Comments must stand out. Data, statistics, or case studies are useful additions. Each bring a story to life in their own way. Journalists like material that is quantifiable. For example, a recent story suggested that there’s enough surplus corporate real estate in London to fill 66 Gherkin buildings. This building is instantly familiar with the reporter and the reader. It ticks all the boxes and resulted in high-profile national headlines. Data, along with access to high-resolution imagery, can sometimes make or break a story.

It also depends on the circumstances and what you’re saying. If it is a direct response to the current news agenda, then that demonstrates that you are alive to current affairs and you have got your finger on the pulse. That’s so long as the comments are sent the same day the story breaks. This is also a very useful tactic for quick, hard-hitting media exposure aligning brands with high-profile debates. However, there is a line that mustn’t be crossed when it comes to ambulance chasing. For instance, you don’t want to be “looking for angles” when a tragedy or disaster occurs. Unless you’re directly involved, then don’t bother. It’s insensitive and bad practice. Journalists will remember your name and brand too.

Instant Gratification

In an era dominated by social media and real-time updates, the traditional approach to media relations is no longer sufficient. Consumers demand instant gratification and transparency, and businesses must rise to the occasion. Responsive media relations empower companies to navigate the unpredictable currents of public perception by enabling them to address issues promptly, capitalise on opportunities, and engage with their audience in real-time.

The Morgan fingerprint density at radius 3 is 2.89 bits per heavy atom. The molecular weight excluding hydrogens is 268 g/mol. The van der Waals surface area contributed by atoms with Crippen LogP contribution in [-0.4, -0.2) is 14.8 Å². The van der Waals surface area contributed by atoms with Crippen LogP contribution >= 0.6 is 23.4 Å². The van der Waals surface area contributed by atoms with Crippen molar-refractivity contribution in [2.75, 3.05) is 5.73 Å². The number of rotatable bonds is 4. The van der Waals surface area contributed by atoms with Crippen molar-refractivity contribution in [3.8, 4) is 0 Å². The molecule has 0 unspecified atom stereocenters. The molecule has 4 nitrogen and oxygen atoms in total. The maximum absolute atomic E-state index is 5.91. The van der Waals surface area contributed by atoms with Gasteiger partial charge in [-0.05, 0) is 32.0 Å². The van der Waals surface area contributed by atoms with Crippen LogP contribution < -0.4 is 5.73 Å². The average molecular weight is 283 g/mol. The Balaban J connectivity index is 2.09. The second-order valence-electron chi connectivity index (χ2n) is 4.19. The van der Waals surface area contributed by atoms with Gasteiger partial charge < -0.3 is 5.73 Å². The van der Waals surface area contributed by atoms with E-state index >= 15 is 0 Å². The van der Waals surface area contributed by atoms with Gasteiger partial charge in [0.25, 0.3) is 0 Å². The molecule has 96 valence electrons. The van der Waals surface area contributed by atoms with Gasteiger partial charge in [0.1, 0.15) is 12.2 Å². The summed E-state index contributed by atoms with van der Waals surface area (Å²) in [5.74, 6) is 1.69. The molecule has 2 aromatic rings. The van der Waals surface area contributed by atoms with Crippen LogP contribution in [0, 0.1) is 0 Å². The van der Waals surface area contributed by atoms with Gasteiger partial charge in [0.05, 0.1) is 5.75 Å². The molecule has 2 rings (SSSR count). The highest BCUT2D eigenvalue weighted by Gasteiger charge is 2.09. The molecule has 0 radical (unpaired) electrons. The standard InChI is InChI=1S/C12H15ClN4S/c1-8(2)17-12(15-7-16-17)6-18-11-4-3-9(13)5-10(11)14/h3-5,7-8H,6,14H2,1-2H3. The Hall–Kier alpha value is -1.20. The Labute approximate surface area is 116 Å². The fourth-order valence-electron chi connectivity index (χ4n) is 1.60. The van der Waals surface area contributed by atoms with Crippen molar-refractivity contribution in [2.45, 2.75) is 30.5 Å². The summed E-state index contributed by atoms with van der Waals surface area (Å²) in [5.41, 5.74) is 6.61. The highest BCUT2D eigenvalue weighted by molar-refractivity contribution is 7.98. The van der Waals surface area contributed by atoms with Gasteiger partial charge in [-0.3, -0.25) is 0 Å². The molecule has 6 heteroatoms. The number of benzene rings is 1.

Moreover, the effectiveness of responsive media relations extends beyond crisis management. It serves as a proactive tool for building and strengthening brand reputation. By staying attuned to the pulse of the media landscape, businesses can strategically position themselves in the public eye, ensuring their messages are not only heard but resonate with their target audience. This proactive engagement fosters trust and loyalty, turning the audience into brand advocates.

Prioritising responsive media relations involves a strategic blend of monitoring, analysis, and timely action. Companies must invest in robust media monitoring tools, stay abreast of industry trends, and have a team that is not only adept at media relations but also capable of leveraging positive opportunities as they arise. The proactive nature of this approach allows businesses to be ahead of the curve, anticipating challenges and seizing the moment when it matters the most.

Media Relations Lead at Magenta Associates | + posts

Craig Peters is Magenta’s media relations lead and has 17 years’ experience in the communications industry. In 2022, he led two award-winning campaigns. One winning the ‘Best Use of PR’ at the Property Marketing Awards and one winning the ‘Best Use of Media Relations’ at the CIPR Pride Awards. Craig has secured three national front pages for clients in recent years in the Financial Times and twice in The Times.

Craig works across a broad range of accounts from workplace consultants, architecture & design practices, working technology companies, to the harder side of facilities management such as cleaning and security.

He is also a former winner of the CIPR Young Communicator of the Year Award and the CIPR Corporate & Business Campaign of the Year Award.